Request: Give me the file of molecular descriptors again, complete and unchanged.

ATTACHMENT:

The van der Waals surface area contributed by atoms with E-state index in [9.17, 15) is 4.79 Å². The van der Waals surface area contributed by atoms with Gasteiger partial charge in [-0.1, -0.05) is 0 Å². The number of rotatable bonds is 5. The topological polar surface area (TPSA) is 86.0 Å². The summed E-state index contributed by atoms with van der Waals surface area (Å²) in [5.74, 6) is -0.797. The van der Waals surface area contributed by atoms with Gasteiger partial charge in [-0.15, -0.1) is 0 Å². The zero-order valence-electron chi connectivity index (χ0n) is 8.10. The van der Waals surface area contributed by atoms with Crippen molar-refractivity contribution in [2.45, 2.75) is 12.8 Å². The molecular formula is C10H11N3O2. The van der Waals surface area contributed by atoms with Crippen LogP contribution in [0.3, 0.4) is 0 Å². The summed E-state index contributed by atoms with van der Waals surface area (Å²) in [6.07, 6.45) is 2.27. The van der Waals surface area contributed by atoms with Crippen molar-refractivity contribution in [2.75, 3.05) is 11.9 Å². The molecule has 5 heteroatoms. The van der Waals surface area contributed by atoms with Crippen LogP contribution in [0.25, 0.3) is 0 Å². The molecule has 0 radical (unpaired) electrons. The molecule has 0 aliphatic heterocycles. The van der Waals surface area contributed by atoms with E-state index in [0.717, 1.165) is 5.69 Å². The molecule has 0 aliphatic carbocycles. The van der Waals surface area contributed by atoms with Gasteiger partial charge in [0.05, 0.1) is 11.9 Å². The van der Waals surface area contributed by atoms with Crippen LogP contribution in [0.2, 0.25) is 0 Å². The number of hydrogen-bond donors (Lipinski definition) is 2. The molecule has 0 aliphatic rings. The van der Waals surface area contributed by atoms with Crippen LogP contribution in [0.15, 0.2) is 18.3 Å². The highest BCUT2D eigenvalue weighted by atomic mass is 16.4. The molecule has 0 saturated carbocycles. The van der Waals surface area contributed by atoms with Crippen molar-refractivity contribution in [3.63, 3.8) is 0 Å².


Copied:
The van der Waals surface area contributed by atoms with E-state index in [9.17, 15) is 4.79 Å². The van der Waals surface area contributed by atoms with Gasteiger partial charge in [-0.1, -0.05) is 0 Å². The number of rotatable bonds is 5. The topological polar surface area (TPSA) is 86.0 Å². The summed E-state index contributed by atoms with van der Waals surface area (Å²) in [5.74, 6) is -0.797. The van der Waals surface area contributed by atoms with Gasteiger partial charge in [-0.15, -0.1) is 0 Å². The zero-order valence-electron chi connectivity index (χ0n) is 8.10. The van der Waals surface area contributed by atoms with Crippen molar-refractivity contribution in [2.45, 2.75) is 12.8 Å². The molecular formula is C10H11N3O2. The van der Waals surface area contributed by atoms with Crippen LogP contribution in [0.3, 0.4) is 0 Å². The summed E-state index contributed by atoms with van der Waals surface area (Å²) in [6.07, 6.45) is 2.27. The van der Waals surface area contributed by atoms with Crippen molar-refractivity contribution in [2.75, 3.05) is 11.9 Å². The molecule has 5 heteroatoms. The van der Waals surface area contributed by atoms with Crippen LogP contribution in [0.25, 0.3) is 0 Å². The molecule has 0 radical (unpaired) electrons. The molecule has 0 aliphatic heterocycles. The van der Waals surface area contributed by atoms with E-state index in [0.717, 1.165) is 5.69 Å². The molecule has 0 aliphatic carbocycles. The van der Waals surface area contributed by atoms with Gasteiger partial charge in [0.05, 0.1) is 11.9 Å². The van der Waals surface area contributed by atoms with Crippen LogP contribution in [0.2, 0.25) is 0 Å². The number of hydrogen-bond donors (Lipinski definition) is 2. The molecule has 0 aliphatic rings. The van der Waals surface area contributed by atoms with Crippen LogP contribution in [0.15, 0.2) is 18.3 Å². The highest BCUT2D eigenvalue weighted by atomic mass is 16.4. The molecule has 0 saturated carbocycles. The van der Waals surface area contributed by atoms with Crippen molar-refractivity contribution in [3.63, 3.8) is 0 Å².